Answer to Question #9800 Submitted to "Ask the Experts"

Category: Radiation Basics

The following question was answered by an expert in the appropriate field:


I want to use the Monte Carlo dosimetry package sponsored by ImPact Scan. The narrative on the website says we have to purchase the NRPB SR-250 in order to use the dosimetry system.

Can you shed any light on this?

I have not had the occasion to use the National Radiological Protection Board (NRPB) ImPACT software, but as I understand it, the software allows calculations of specific dose quantities, perhaps most notably effective dose, resulting from particular CT (computerized tomography) scans. The effective dose requires knowledge of the absorbed doses to all the significantly irradiated organs. The respective organ absorbed doses are converted to equivalent doses by multiplying by the radiation weighting factor, which is 1.0 for x rays, and by the respective tissue weighting factor for the specific tissue/organ. The tissue weighting factors are available in International Commission on Radiological Protection (ICRP) documents (either ICRP Publication 60 or the more recent ICRP Publication 103, depending on which reference is being used). The weighted equivalent doses are then summed to obtain the effective dose.

The ImPACT software does not itself generate the dose distribution that results from a particular CT procedure. Rather, it uses the dose-distribution results that were obtained separately and are available as NRPB-SR250: Normalised Organ Doses for X-Ray Computed Tomography Calculated Using Monte Carlo Techniques, the source that you mention. This electronic data source, available on a small disc, contains the normalized doses to all irradiated tissues from a number of procedures. The description available on the United Kingdom Health Protection Agency Order page states: "The computer data package contains the result of 23 series of Monte Carlo calculations, described in an NRPB report. These model the conditions of exposure for a range of common makes of CT scanner. Data for each series of calculations are provided as separate data files in compressed form on a 3.5-inch microdisk for use with computers operating under PC/MS-DOS. When expanded, each data file contains 208 sets of normalised dose data for 27 organs or regions of a mathematical phantom, corresponding to irradiation under specific CT conditions of every 5-mm-thick transverse slab of the phantom. Full details of the format of the normalized organ dose data are given, together with details of how these data can be used in assessing typical patient doses from individual CT scanners. A useful and freely available specific tool for the manipulation of these CT dose coefficients has been developed by ImPACT (the UK CT evaluation centre)."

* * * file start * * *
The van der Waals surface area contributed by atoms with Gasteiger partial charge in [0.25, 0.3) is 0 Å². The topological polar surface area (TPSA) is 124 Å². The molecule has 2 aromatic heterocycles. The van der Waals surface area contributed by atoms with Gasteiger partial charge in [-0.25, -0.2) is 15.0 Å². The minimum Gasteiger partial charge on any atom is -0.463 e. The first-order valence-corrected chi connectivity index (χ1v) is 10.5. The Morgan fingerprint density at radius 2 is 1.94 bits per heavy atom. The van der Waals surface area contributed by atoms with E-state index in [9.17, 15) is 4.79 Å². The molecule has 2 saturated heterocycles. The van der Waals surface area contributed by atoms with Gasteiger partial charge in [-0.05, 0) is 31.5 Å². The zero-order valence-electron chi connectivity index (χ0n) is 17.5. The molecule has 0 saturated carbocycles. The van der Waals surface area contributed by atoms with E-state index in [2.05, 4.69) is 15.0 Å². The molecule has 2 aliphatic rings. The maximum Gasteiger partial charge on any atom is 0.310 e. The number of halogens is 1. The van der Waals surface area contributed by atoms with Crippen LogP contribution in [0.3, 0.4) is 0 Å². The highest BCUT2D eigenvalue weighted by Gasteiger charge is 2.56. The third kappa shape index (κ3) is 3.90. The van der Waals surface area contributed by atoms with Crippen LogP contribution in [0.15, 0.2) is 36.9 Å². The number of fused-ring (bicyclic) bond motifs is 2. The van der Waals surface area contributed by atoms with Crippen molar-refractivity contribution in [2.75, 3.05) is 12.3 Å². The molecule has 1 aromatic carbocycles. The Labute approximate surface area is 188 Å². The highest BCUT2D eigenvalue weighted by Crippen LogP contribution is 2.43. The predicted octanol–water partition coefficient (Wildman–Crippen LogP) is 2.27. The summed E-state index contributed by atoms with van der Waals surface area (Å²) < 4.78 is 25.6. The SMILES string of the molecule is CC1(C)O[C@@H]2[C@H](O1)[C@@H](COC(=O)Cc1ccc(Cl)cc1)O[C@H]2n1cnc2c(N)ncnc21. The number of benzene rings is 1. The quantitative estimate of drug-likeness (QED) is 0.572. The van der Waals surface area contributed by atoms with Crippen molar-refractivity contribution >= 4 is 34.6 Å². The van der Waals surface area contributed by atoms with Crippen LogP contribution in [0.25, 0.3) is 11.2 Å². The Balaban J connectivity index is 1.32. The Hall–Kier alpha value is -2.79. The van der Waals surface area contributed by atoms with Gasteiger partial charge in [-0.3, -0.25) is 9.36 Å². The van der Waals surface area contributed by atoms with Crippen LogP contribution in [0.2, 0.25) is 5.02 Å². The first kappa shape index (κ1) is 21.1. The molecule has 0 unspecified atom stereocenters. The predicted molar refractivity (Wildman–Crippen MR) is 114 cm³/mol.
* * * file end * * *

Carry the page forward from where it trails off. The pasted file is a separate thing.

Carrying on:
The newest version 1.0.4 of the ImPACT software is available through the link directly above in the quotation. This allows calculations of effective dose consistent with recommendations of ICRP Publication 103 as well as ICRP Publication 60. The software includes appropriate input information for a wide variety of different CT scanners and uses the normalized doses from the NRPB-SR 250 data to calculate absolute doses to affected tissues and effective doses from specific scans.

Good luck in your pursuits.

George Chabot, PhD, CHP

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